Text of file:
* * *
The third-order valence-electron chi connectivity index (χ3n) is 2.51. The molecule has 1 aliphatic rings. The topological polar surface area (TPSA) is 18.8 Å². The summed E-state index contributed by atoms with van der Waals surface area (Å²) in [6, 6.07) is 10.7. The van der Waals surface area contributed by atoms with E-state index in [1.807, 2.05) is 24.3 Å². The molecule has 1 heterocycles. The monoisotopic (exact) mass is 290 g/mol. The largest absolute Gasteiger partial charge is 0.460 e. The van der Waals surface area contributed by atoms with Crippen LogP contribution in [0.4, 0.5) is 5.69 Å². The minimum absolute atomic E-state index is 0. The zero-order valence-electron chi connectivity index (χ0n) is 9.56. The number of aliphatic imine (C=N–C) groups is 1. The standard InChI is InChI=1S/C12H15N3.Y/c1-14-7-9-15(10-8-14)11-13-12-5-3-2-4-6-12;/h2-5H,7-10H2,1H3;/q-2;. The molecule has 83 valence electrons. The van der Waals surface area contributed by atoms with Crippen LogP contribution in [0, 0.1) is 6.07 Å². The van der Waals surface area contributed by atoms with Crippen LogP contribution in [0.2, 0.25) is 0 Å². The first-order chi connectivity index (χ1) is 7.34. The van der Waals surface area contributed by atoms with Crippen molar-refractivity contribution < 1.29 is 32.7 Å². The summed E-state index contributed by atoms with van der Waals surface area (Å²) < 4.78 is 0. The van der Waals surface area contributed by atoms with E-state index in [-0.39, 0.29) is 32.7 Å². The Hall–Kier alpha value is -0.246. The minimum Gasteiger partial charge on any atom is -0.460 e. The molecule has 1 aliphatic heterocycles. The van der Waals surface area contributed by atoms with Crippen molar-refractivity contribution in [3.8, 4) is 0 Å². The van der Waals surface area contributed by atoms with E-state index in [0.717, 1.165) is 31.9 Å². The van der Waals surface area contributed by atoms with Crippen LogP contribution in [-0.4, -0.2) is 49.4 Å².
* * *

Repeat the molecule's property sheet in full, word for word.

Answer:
The third-order valence-electron chi connectivity index (χ3n) is 2.51. The molecule has 1 aliphatic rings. The topological polar surface area (TPSA) is 18.8 Å². The summed E-state index contributed by atoms with van der Waals surface area (Å²) in [6, 6.07) is 10.7. The van der Waals surface area contributed by atoms with E-state index in [1.807, 2.05) is 24.3 Å². The molecule has 1 heterocycles. The monoisotopic (exact) mass is 290 g/mol. The largest absolute Gasteiger partial charge is 0.460 e. The van der Waals surface area contributed by atoms with Crippen LogP contribution in [0.4, 0.5) is 5.69 Å². The minimum absolute atomic E-state index is 0. The zero-order valence-electron chi connectivity index (χ0n) is 9.56. The number of aliphatic imine (C=N–C) groups is 1. The standard InChI is InChI=1S/C12H15N3.Y/c1-14-7-9-15(10-8-14)11-13-12-5-3-2-4-6-12;/h2-5H,7-10H2,1H3;/q-2;. The molecule has 83 valence electrons. The van der Waals surface area contributed by atoms with Crippen LogP contribution in [0, 0.1) is 6.07 Å². The van der Waals surface area contributed by atoms with Crippen LogP contribution in [0.2, 0.25) is 0 Å². The first-order chi connectivity index (χ1) is 7.34. The van der Waals surface area contributed by atoms with Crippen molar-refractivity contribution < 1.29 is 32.7 Å². The summed E-state index contributed by atoms with van der Waals surface area (Å²) < 4.78 is 0. The van der Waals surface area contributed by atoms with E-state index in [-0.39, 0.29) is 32.7 Å². The Hall–Kier alpha value is -0.246. The minimum Gasteiger partial charge on any atom is -0.460 e. The molecule has 1 aliphatic heterocycles. The van der Waals surface area contributed by atoms with Crippen molar-refractivity contribution in [3.8, 4) is 0 Å². The van der Waals surface area contributed by atoms with E-state index in [0.717, 1.165) is 31.9 Å². The van der Waals surface area contributed by atoms with Crippen LogP contribution in [-0.4, -0.2) is 49.4 Å².